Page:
Misty Copeland shared that she was born touching her toes and always wanted to move. Dance and music were escapes from her crowded life at home. Her teacher not only saw her as a talented ballerina, but also someone that could change the culture of ballet. This was because she was one of the first African-American dancers in two decades to be bound to be a principal dancer in New York City.

     Shortly after moving in with her teacher, Misty was offered a scholarship to do a summer dance program in New York City. After this opportunity, she had many more dance offerings. There were times when her mother still wanted her to give up dance and move home. However, Misty was motivated to dance. When she was 17, she moved to New York City to be a part of American Ballet Theatre.

     Misty didn’t realize how different she was in the ballet world until someone pointed it out to her. Different in the way of her skin color. There was a time when she remembers the company asking her to wear lighter makeup for “Swan Lake.” In dance, choreographers and costume designers want people to look the same. Costumes and makeup are often uniform to achieve this. Misty asked the company if she could wear makeup, but keep it her own skin color. The company said simply, “OK.” She shared that it is important to speak up for what you think is right. If you don’t ask, sometimes you can’t be helped.

     Misty is not only an accomplished dancer, she is also an author. She wrote the children’s picture book “Firebird”. Misty was the principal dancer in this ballet, as the firebird. She mentioned it was one of the costumes that she hated because it had a long tail and a heavy headpiece, which made it hard to dance in.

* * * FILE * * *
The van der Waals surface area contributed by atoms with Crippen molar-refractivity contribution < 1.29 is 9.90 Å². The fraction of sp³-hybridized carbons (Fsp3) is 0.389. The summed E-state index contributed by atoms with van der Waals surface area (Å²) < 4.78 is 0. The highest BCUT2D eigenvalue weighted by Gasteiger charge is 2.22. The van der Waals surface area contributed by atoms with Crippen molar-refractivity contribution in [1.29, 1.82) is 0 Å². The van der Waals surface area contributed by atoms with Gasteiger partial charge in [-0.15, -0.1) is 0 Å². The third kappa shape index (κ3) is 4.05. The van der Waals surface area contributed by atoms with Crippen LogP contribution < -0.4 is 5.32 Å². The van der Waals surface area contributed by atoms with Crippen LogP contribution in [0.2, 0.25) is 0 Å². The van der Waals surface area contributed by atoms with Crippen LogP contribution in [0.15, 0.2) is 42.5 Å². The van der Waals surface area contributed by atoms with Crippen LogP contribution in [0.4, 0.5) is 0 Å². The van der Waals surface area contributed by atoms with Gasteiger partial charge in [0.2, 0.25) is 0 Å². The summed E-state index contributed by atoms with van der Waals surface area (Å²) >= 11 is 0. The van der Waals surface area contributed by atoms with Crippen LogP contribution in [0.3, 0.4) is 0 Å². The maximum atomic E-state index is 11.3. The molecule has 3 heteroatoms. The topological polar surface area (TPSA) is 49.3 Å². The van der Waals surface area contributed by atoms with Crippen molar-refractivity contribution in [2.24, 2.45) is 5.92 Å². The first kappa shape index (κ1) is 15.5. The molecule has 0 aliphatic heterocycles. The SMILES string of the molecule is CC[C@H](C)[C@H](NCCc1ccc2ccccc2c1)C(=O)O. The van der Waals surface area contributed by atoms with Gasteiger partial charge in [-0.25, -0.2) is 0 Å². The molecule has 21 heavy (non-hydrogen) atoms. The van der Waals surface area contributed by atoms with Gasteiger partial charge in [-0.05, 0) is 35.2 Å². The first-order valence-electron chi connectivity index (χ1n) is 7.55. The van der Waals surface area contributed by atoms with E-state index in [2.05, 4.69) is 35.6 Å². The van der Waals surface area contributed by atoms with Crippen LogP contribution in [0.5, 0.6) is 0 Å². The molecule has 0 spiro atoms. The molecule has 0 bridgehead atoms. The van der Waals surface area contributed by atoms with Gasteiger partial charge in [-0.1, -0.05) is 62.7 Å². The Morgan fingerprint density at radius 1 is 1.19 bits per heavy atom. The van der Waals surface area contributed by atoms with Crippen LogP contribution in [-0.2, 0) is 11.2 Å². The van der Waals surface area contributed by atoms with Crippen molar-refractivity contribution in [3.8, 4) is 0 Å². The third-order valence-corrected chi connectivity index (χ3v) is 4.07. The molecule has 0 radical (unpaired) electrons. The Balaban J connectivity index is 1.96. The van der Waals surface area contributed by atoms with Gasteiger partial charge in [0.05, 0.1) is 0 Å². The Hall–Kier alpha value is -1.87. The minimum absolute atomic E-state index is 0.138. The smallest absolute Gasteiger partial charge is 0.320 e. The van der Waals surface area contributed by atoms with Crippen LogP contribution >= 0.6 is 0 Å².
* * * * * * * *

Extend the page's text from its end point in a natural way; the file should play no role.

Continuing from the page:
Healthy and fit will make us the best dancers we can be.”

— MISTY COPELAND

     During this ballet, Misty suffered a major fracture in her tibia. She danced for six months on this injury because she wanted to prove she could be a principal dancer. After three performances, Misty had to pull out of the ballet. When Misty talked about her injury she said, “Dancers have to have mental strength. They must go on stage no matter what your body feels. Dancers have to smile and show they are happy, even during injuries. They can’t grunt like a football player in pain.”

    Misty recently published “Ballerina Body.” There are four parts to this book: Mind, Motion, Meals, and Mentors. With Misty, we learned that ballerinas have to do more than just dance to take care of themselves. They must eat healthy and take care of their bodies in other ways so they are strong to dance. Dancers are athletes that need to fuel their bodies.

    “Healthy and fit will make us the best dancers we can be,” she said.

    Misty Copeland is 34 years old. As Misty is getting older, she enjoys performing in the story-like ballets. She shared that the arts and dance give structure to her life.

     “The stage is where I feel safe,” she said.

Reporters from the Cunniff Kids News sit in the press section at the JFK Library on Aug. 28, 2017, before the talk given by ballerina Misty Copeland.

–Aug. 29, 2017–